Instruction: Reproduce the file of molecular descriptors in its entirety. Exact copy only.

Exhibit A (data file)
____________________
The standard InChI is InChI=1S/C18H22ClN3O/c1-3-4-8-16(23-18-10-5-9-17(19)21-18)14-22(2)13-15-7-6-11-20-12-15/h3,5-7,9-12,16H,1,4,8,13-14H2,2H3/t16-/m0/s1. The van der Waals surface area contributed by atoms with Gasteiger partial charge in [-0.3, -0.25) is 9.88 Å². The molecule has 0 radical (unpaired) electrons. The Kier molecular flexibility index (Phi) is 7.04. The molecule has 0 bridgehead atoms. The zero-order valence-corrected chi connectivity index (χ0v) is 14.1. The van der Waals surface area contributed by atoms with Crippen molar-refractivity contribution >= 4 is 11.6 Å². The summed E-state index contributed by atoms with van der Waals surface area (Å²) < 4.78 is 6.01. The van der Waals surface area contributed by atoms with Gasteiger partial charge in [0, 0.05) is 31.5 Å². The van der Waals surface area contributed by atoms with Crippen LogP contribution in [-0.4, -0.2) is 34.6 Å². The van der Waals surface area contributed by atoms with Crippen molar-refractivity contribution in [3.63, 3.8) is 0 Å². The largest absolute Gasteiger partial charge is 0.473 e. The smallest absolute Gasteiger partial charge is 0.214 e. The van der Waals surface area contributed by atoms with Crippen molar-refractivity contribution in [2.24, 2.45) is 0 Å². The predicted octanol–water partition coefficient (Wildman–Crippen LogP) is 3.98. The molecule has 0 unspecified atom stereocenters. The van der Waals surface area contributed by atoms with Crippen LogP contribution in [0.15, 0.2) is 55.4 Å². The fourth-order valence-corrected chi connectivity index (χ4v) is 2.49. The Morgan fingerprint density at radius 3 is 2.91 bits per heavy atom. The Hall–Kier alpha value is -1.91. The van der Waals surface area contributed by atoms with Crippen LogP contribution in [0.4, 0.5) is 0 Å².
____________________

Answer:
The standard InChI is InChI=1S/C18H22ClN3O/c1-3-4-8-16(23-18-10-5-9-17(19)21-18)14-22(2)13-15-7-6-11-20-12-15/h3,5-7,9-12,16H,1,4,8,13-14H2,2H3/t16-/m0/s1. The van der Waals surface area contributed by atoms with Gasteiger partial charge in [-0.3, -0.25) is 9.88 Å². The molecule has 0 radical (unpaired) electrons. The Kier molecular flexibility index (Phi) is 7.04. The molecule has 0 bridgehead atoms. The zero-order valence-corrected chi connectivity index (χ0v) is 14.1. The van der Waals surface area contributed by atoms with Crippen molar-refractivity contribution >= 4 is 11.6 Å². The summed E-state index contributed by atoms with van der Waals surface area (Å²) < 4.78 is 6.01. The van der Waals surface area contributed by atoms with Gasteiger partial charge in [0, 0.05) is 31.5 Å². The van der Waals surface area contributed by atoms with Crippen LogP contribution in [-0.4, -0.2) is 34.6 Å². The van der Waals surface area contributed by atoms with Crippen molar-refractivity contribution in [3.63, 3.8) is 0 Å². The largest absolute Gasteiger partial charge is 0.473 e. The smallest absolute Gasteiger partial charge is 0.214 e. The van der Waals surface area contributed by atoms with Crippen molar-refractivity contribution in [2.24, 2.45) is 0 Å². The predicted octanol–water partition coefficient (Wildman–Crippen LogP) is 3.98. The molecule has 0 unspecified atom stereocenters. The van der Waals surface area contributed by atoms with Crippen LogP contribution in [0.15, 0.2) is 55.4 Å². The fourth-order valence-corrected chi connectivity index (χ4v) is 2.49. The Morgan fingerprint density at radius 3 is 2.91 bits per heavy atom. The Hall–Kier alpha value is -1.91. The van der Waals surface area contributed by atoms with Crippen LogP contribution in [0.4, 0.5) is 0 Å².